Friday, August 9, 2013

Review: Curse of the Crimson Corsair by Len Wein and John Higgins

Guest post by Sean Korsgaard.
In the Watchmen universe, comics don’t star superheroes, not when you've got costumed vigilantes patrolling the streets. No, instead, they star spacemen, heroes, and other pulp trends, the most recent one being pirates – one such pirate comic, Tales of the Black Freighter, made passing appearances throughout Watchmen, and to pay homage to that, another such pirate title was tacked on to a number of the Before Watchmen issues, a tale of the Curse of the Crimson Corsair. So is it worth your pieces of eight?

Sailor Gordon McClachlan has had a rough time on his first voyage – driven to mutiny by a captain fond of keelhauling his sailors, and only saved from the noose by a Spanish warship that sank his own, he lies adrift for days before being rescued by the one ship no sailor ever hopes to see – the Flying Dutchmen, captained by the Crimson Corsair. The Captain makes clear the cost of his rescue is a steep one – his soul and a lifetime of service aboard the Dutchmen – and the cost of winning back his soul and freedom may be even steeper. What horrors must McClachlan face to win them back? What horrors must he commit? By tales end, he may not have much of a soul left to win back…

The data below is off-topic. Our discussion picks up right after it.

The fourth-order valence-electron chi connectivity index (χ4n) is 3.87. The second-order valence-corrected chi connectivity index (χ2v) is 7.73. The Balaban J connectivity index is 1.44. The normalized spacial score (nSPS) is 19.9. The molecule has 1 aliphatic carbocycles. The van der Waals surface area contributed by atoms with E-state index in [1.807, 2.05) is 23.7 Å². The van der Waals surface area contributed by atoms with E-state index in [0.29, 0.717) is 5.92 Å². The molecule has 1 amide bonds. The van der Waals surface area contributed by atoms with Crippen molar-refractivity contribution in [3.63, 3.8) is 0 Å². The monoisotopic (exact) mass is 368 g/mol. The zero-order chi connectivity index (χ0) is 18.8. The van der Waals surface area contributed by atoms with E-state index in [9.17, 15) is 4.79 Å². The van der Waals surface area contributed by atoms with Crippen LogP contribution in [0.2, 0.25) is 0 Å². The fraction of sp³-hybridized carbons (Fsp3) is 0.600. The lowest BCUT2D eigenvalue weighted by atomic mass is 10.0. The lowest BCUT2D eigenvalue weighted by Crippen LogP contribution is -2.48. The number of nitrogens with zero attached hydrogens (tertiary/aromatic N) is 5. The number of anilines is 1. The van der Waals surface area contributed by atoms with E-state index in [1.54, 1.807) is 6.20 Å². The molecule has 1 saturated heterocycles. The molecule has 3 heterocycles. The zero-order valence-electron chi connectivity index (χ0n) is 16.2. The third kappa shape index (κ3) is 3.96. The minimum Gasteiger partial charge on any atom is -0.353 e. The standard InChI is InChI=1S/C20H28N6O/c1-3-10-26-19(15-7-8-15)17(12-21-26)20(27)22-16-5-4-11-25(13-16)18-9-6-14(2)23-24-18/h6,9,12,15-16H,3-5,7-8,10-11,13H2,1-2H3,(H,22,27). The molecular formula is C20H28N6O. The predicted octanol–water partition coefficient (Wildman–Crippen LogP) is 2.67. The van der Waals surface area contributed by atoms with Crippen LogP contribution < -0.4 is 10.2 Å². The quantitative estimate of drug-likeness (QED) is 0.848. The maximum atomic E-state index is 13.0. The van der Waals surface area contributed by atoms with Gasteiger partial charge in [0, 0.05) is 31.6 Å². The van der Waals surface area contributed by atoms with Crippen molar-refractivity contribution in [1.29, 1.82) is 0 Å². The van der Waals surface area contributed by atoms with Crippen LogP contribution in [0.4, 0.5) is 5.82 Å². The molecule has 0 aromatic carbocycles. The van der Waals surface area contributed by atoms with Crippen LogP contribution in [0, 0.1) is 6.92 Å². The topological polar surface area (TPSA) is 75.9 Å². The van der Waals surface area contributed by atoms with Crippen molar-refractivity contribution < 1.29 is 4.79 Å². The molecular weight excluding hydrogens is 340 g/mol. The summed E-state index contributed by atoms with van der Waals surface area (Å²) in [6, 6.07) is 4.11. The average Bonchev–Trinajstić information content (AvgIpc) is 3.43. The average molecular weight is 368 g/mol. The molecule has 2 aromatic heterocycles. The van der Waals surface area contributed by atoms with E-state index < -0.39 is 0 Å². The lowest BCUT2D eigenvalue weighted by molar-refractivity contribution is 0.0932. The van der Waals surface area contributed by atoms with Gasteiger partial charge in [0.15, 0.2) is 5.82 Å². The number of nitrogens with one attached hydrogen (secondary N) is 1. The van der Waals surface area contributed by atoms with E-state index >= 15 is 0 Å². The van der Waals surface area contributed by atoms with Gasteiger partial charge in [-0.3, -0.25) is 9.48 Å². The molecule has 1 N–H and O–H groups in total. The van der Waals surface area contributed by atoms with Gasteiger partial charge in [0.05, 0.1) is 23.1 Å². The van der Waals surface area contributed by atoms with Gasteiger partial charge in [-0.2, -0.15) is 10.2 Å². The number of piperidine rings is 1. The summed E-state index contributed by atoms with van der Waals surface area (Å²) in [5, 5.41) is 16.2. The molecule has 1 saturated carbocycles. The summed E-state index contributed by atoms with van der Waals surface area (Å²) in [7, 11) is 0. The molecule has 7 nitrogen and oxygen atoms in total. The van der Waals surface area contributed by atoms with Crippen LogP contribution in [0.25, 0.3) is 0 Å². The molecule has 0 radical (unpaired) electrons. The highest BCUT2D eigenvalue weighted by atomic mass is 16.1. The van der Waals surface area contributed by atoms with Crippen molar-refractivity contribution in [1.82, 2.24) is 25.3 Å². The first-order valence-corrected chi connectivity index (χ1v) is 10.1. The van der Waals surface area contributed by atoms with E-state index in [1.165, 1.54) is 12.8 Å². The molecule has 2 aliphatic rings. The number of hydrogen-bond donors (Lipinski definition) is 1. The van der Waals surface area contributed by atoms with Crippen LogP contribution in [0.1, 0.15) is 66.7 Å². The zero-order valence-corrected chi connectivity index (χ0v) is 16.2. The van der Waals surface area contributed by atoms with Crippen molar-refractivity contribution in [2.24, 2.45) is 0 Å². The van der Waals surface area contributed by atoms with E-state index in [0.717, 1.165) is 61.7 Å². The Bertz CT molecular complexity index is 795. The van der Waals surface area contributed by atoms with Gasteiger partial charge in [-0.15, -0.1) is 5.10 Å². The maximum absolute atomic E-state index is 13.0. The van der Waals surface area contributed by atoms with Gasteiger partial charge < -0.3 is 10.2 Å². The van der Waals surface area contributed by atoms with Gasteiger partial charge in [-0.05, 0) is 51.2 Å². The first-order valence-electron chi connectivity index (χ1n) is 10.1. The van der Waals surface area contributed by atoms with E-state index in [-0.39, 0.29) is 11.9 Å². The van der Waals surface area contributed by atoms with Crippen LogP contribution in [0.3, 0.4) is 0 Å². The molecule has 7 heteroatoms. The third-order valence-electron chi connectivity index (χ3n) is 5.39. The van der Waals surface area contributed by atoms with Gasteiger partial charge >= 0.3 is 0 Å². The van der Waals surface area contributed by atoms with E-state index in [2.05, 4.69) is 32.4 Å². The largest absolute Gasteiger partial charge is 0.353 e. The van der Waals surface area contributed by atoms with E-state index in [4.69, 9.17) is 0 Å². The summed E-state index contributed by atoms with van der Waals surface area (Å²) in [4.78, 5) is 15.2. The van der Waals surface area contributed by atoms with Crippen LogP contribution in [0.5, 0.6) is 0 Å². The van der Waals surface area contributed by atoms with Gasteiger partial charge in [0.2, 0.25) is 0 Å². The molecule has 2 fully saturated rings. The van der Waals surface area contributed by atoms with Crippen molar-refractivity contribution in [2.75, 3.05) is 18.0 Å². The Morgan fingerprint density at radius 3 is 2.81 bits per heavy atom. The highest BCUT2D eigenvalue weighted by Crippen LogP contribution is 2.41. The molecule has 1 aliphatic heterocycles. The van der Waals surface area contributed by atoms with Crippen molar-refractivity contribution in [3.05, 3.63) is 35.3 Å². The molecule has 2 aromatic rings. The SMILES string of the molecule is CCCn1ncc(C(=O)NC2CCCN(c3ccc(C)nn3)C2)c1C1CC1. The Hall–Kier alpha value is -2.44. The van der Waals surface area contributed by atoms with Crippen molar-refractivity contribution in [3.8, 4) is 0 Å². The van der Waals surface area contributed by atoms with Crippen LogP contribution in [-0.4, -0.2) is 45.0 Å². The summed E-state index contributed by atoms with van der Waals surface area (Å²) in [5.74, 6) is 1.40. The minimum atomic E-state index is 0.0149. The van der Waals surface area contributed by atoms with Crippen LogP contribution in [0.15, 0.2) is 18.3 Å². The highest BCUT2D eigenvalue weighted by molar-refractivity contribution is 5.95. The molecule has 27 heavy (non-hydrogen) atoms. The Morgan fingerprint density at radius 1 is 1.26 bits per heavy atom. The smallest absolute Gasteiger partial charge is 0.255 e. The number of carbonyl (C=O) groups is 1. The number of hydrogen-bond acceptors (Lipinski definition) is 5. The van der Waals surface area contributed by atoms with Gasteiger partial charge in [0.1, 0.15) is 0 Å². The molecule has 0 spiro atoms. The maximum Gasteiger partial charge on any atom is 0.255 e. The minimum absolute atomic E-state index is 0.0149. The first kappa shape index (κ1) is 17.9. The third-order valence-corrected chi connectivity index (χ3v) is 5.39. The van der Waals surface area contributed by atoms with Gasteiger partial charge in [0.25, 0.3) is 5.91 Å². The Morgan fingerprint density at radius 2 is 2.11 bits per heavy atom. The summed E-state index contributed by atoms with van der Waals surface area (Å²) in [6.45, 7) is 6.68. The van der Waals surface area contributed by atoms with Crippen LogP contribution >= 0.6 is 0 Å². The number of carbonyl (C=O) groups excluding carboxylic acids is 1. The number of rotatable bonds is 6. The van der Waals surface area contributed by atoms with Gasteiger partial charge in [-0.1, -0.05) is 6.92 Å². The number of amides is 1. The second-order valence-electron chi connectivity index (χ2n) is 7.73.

The art style is fantastic, helped along by writing that matches the pulpy pirate tale being told. It reads like an old adventure serial, one that leaves you longing for each installment.

If there is one complaint to be had, it’s that this title seems to have been one such victim of the behind the scenes drama at DC Comics concerning the Before Watchmen titles – it cuts off far earlier than it was planned, resulting in a rushed ending that seeks to provide some closure. It’s a real shame given this was up until that point one of the highlights of Before Watchmen.

So in the end, is it worth a look? Absolutely – even if it doesn't sound like your kind of thing, it’s free to read on DC Comic’s website. Go take a look, see for yourself – it makes a fine barometer for Before Watchmen as a whole, with this being a middle of the road offering from the entire line.

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Soldier, scholar, writer and web-voyeur, Sean CW Korsgaard has been active in the alternate history community since 2006, and was recently elected to succeed Mitro as President of the Alternate History Online Facebook group. In addition to his contributions at the Alternate History Weekly Update, he writes for several websites, including his own, which can be found here.

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